There aren't many factory presets in here at all. Only 82! My new Phosphor soundset, called "Lo-Phi", helps remedy the situation with 100 brand new patches. These new sounds further explore the synth's capabilities and show Phosphor's sweeter side while remaining true to the original Alpha Syntauri's character. You can get "Lo-Phi" here: http://xenossoundworks.com/phosphor.html for only $8.95.
Value For The Money:
It's a good deal if you're looking for glassy digital sounds with some lo-fi grit, or you're a chiptune producer seeking something different than the usual offerings. If you want analog or uber-fat sounds, look elsewhere.Read Review
If anyone can supply an OS X installer I would be most grateful (i have a legit copy but the installer is lost!)
thank you :) :) :) :) :) :) :) :) :) :) :) :) :) :).
So, take this review with a little bit of a grain of salt. That salt is, I've been waiting for someone to release a good 64-bit looper VST for Windows for a long time... and in many ways Enso is really good, but in others it seems either weak or not quite finished. I'm not going to explain what looping is so if you want to know more, look up "Frippertronics" or "live looping" on the web. There are tons of resources. .
Enso uses your DAWs clock to create a "tape loop" of your specified length. Unlike other loopers like Mobius, it's non volatile, meaning when you have a cool loop going and you save and quit your DAW, that loop will still be there, just as if it were a magnetic tape. Also tape like, it will allow for the changing of the speed of the tape... but here's where it gets really trippy. You can change the speed of the record head and the playback head to be different rates. The results can be totally psychedelic, in a very good way, but also glitchy. Not surprising when you're messing with the fabric of time-space. You can choose to have your "tape" pure, like a good digital copy, or you can let it run though what Audio Damage calls "FX and Levels." This include tape attributes including saturation and hiss, a low and highpass filter, and a chorus effect with rate and depth controls. I would really have liked to see some extra tape destressing features here, like tape crinkle, cross talk, wow and flutter. That said, I got some very dreamy "Frippertronics" style sounds out of it just using the low pass filter, saturation at about 30% with a schmidge of hiss. Oh, I think I used some chorus to fake a little warble. Make sure you keep the feedback under 100% or you can get in trouble. The results can be really mesmerizing.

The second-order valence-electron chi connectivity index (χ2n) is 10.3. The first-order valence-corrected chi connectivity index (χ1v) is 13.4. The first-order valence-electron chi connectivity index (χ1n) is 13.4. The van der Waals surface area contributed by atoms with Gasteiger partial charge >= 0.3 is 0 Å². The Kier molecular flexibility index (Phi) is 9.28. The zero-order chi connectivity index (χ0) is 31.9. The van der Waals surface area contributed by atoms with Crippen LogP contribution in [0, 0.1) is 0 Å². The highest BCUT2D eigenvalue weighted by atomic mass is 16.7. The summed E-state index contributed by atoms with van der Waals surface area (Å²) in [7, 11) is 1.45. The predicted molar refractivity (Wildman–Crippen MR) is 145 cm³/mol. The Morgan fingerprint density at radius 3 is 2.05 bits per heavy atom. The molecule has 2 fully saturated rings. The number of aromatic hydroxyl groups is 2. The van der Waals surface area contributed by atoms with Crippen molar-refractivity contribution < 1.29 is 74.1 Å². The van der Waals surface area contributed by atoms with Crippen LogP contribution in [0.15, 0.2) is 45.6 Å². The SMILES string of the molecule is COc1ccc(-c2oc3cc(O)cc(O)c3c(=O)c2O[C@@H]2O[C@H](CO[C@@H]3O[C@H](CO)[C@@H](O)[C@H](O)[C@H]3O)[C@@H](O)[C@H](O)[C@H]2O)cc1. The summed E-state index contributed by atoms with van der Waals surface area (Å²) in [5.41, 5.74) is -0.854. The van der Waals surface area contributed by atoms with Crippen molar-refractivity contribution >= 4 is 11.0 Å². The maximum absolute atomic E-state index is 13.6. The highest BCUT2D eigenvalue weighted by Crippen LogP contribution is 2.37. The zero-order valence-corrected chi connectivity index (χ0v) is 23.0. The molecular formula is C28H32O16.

Enso does not allow for multiple loops, but it has a thing called "sectors" that let you break a loop up into up to 4 sectors and cross fade between them by a user specified amount. You can get some kind of interesting things going on this way by breaking up a loop, overdubbing on some sectors, not on others. Great for a lot of creative "happy accidents." If you want a more RC or EDP style looper, go to Mobius though. There's no real good way to do verse/chorus/bridge type compositions in a non clumsy way. I see why they did this, as Mobius is free, but in all honesty, I think they should include those types of things in a future update just so Enso seems a bit more "feature complete."
Other things I'd like to see is better MIDI implementation. It only responds to CC, and for some odd reason, things like feedback can't be continuously controlled. (you can via your DAW) Other odd things like not being able to use CC at all to change the play and record speed feel like pure omissions. Enso is definitely a performance looper, but it seems like a lot of what would make it great in that respect has been left out.
So, I'd highly recommend getting this plugin. Like all Audio Damage plugins, there is a lot to love and they make it easy to find ways to be creative, and this one is no different. My only complaint is that they didn't cover enough of the "nuts and bolts" types of things one would expect from an audio looper. That's a shame, but it's still a plugin that's well worth having for what it is.Read Review
This is an absolutely beautiful fuzz effect preceding any clean amp combo. I tested dozens of great fuzz plugins before various amps, and this was one of the absolute finest in that role. It's now one of my go-to plugins for "fuzz pedal" effect. The filter and feedback make it quite flexible. When used as a guitar pedal prior to the amp, it is a superb tool.Read Review